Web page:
Compound exercises are one of the simplest ways to build strength and muscle – a PT confirms the best 5 to try

Enter: arguably the most efficient method of building full-body strength.

Best compound exercises: A woman lifting weights
(Image credit: Getty Images)

While you'll know there aren’t any cheat codes to speed up building strength and muscle mass, incorporating the best compound exercises into your training routine might just be the next best thing. 

Quite the opposite from the fads you probably see circulating on social media platforms, compound exercises are simple, widely accessible and highly effective weight training movements. Think of them as powerhouses where whole-body health: they're arguably the most efficient method of building full-body strength and muscle. 

While there's heaps of research on the benefits of strength training, there’s a disappointing (but not surprising) lack of research exploring the benefits of compound exercises specifically on the female body. One study, which explored the effects of single-joint vs multi-joint (compound) exercises on body composition, cardiorespiratory fitness and muscle strength in men, however, had some interesting findings. It concluded that, while programmes consisting exclusively of single- or multi-joint exercises had similar effects on body composition, focusing on compound exercises improved general fitness more than single-joint exercises. In short: if you want to build strength and give your wellbeing a boost, it’s worth working the best compound exercises into your workouts.

Personally, compound exercises are the bread and butter of my training routine. I'm a fitness writer and qualified personal trainer whose strength, muscle mass and body composition all changed dramatically when I transitioned from HIIT workouts to weight training. My programme now consistently features barbell squats and deadlifts, along with the rest of the big five lifts. I'm able to lift more than ever before and I've noticed improvements in my explosive power and performance during cardio-based activities, like rowing, too. Put it this way: if I have time to do only one exercise in a short session, I’m doing a compound lift.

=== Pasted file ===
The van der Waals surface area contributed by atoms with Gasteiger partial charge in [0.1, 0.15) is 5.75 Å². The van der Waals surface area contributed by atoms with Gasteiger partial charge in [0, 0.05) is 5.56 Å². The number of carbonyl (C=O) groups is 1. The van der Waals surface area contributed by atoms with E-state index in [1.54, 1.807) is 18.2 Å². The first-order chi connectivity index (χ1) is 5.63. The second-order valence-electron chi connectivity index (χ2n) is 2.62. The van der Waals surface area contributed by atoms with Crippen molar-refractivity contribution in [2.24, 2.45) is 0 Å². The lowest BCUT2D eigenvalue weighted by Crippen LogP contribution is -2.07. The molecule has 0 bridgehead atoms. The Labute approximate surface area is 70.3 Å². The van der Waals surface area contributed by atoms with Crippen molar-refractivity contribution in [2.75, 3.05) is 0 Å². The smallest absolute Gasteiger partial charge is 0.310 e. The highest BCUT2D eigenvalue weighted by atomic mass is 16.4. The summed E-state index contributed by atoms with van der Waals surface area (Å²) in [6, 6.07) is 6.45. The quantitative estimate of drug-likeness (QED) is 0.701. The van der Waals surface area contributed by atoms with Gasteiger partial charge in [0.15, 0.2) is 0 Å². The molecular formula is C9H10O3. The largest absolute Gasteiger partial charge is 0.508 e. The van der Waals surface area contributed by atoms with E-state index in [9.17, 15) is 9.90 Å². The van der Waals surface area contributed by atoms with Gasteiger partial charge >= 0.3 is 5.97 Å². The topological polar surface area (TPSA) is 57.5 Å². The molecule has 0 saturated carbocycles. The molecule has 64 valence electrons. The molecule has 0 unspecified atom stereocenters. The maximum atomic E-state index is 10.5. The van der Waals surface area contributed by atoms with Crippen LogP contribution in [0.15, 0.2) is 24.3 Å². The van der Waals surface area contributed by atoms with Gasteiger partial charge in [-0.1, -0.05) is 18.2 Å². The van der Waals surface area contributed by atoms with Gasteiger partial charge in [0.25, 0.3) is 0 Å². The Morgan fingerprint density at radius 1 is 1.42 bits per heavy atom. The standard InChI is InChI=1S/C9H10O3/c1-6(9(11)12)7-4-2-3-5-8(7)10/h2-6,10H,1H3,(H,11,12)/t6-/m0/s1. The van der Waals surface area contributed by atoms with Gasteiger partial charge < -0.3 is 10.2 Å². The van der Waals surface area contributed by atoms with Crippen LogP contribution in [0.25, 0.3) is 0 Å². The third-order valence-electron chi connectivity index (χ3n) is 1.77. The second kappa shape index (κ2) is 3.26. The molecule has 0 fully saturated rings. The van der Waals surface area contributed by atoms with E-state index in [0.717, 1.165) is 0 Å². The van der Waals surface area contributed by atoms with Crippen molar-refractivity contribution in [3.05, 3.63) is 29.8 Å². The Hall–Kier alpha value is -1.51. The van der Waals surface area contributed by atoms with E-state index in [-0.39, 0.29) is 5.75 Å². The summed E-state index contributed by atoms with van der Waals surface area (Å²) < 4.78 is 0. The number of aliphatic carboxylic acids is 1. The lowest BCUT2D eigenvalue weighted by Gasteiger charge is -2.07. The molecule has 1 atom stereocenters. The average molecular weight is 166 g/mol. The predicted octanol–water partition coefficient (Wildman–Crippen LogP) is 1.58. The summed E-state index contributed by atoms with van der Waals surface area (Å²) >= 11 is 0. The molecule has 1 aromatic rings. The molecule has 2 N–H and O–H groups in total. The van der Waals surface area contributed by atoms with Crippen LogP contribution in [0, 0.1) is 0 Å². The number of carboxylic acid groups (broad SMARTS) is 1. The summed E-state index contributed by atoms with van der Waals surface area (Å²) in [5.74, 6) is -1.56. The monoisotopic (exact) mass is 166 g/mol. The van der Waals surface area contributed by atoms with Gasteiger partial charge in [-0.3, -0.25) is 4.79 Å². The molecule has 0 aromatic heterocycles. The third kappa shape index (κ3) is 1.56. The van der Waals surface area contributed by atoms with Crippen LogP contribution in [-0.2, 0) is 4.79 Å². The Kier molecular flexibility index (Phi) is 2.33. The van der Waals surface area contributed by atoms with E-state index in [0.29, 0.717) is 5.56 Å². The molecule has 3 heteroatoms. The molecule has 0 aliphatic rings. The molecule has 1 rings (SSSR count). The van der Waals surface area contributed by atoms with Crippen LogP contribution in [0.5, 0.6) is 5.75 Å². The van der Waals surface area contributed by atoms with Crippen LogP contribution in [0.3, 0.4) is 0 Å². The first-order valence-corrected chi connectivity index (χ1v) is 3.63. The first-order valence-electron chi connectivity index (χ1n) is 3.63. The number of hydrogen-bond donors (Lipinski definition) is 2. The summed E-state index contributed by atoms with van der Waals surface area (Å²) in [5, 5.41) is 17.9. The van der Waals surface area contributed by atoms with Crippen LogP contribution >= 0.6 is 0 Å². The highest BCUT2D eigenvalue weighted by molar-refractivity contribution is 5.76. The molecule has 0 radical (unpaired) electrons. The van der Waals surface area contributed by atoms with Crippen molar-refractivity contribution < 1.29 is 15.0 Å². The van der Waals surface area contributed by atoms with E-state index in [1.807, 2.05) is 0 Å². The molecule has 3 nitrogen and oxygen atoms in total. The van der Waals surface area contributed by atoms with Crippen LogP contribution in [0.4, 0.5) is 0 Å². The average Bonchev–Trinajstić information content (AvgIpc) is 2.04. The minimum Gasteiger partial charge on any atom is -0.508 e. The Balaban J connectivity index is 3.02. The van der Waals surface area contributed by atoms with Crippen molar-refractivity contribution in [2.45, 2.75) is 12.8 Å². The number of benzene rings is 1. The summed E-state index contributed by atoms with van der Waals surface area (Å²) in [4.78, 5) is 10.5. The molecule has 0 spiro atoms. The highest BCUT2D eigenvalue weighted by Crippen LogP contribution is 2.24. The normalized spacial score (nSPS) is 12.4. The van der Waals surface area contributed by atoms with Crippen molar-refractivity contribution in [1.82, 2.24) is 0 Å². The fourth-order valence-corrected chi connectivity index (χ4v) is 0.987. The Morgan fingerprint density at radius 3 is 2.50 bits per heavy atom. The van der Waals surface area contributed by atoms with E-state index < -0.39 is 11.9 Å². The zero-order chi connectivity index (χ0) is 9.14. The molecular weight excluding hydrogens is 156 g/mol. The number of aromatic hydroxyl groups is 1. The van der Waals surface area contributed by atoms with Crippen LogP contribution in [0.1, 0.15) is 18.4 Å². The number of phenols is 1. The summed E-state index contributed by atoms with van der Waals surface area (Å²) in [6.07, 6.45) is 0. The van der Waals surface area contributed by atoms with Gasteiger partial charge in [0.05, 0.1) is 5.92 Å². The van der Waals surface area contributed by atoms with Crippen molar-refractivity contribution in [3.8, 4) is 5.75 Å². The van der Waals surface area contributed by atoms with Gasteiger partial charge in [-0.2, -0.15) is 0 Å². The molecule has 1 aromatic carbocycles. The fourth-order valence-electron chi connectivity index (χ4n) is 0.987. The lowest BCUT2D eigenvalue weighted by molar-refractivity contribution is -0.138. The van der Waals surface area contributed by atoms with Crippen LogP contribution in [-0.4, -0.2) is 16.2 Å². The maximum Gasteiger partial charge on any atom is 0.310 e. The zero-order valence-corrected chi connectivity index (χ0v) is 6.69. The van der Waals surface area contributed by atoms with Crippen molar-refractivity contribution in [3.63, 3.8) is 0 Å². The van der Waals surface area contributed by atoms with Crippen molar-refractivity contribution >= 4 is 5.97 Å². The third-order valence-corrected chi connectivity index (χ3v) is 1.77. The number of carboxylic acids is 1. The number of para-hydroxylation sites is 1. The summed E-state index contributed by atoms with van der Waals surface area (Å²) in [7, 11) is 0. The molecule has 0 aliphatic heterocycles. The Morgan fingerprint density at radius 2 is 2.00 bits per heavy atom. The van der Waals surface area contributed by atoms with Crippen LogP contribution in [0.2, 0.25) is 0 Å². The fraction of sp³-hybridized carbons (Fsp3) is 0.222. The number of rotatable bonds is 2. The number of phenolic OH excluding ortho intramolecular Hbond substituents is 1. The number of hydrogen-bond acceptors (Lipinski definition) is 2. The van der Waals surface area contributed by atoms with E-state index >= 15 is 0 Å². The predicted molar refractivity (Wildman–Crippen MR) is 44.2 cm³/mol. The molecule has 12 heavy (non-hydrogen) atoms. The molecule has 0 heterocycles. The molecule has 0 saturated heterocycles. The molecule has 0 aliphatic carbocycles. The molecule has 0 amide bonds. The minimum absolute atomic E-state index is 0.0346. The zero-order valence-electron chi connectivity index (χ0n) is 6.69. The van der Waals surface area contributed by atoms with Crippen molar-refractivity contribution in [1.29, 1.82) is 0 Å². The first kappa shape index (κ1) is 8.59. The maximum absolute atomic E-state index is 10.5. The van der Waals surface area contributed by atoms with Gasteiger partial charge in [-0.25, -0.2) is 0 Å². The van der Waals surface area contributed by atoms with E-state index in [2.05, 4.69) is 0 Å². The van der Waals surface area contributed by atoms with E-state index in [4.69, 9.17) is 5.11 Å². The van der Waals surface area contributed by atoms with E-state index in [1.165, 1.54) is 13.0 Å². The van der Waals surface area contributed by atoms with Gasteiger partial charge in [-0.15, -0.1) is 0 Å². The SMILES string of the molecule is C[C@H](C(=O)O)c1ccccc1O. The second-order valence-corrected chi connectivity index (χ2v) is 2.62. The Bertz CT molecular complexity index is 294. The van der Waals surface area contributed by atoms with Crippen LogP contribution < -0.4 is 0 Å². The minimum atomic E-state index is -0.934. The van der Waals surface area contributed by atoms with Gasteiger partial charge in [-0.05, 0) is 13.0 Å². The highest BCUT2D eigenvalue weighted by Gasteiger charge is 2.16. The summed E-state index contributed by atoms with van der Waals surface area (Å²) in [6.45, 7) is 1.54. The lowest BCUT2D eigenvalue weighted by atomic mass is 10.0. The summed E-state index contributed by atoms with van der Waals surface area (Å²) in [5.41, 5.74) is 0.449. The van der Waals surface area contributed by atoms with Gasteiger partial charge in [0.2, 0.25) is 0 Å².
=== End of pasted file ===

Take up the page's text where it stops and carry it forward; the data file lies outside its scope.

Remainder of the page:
To explain more about the benefits of doing compound exercises, and give you a head-start, we asked James Dabbs, founder at Dabbs Fitness, for the low-down. Don't miss our guides to strength training for beginners, low impact strength training, and weight lifting exercises, if you're keen to learn more. If you'd rather bookmark some simple kettlebell exercises and dumbbell exercises, we've got you covered.

Keen to learn the best compound exercises? A PT shares their top tips

What is a compound exercise?

If you're not sure what exactly a compound exercise is, we've got you. Most commonly seen in strength training, a compound exercise is simply one that works more than one muscle group at a time. “Compound exercises create movement in several joints and are therefore considered "big" exercises,” Dabbs explains.

You can see why they're considered so effective, then - you're essentially getting more bang for your buck. 

What moves in particular are compound exercises? Any of the following:

  • Squat
  • Deadlift
  • Lunge
  • Row
  • Bench press
  • Overhead press
  • Push-up
  • Leg press
  • Bicep curl
  • Dips.
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What are the benefits of incorporating compound exercises into your workouts?

Resistance training, as the NHS website highlights, builds strength and muscle mass, slows the rate of bone and muscle decline, improves posture and reduces your risk of injury. 

Compound exercises is one of the most effective forms of resistance training because you're working more than one muscle at a time, meaning you're ticking off more of a full body workout in one simple move.

“Most of us don’t have time to train each individual muscle in isolation, so compound movements will therefore be an excellent choice,” says Dabbs. “If you incorporate the five big lifts into your workout, you will be able to train your entire body with just five exercises. You also get the opportunity to move bigger weights through motion as compound movements include a lot of muscles. This is especially important if you’re looking to improve your strength.”

An additional benefit, he says, is that you get to use several muscles at the same time, which is good for improving the dynamic between different muscles and also your nervous system. “Bigger movements tend to include more of your central nervous system than smaller movements, which is a good and healthy way to improve it,” Dabbs adds.

What are the big 5 compound lifts routine?

The "big five" of compound exercises commonly accepted as the most effective because they target the entire body span:

  • Bench press
  • Squat
  • Deadlift
  • Shoulder press
  • Pull-up. 

You might have heard of the "big lift routine," otherwise known as the 5x5 workout, or seen it doing the rounds on your TikTok. In short, this is any workout routine that involves doing five reps of each compound exercise for five sets. Do note, though: the aim is to focus on one or two compound lifts only per session. 

It’s a programme template that’s long been loved by powerlifters and those looking to gain strength and muscle, and it’s suitable for weightlifters of most experience levels. That said, Dabbs emphasises the importance of having some lifting experience before trying it for yourself.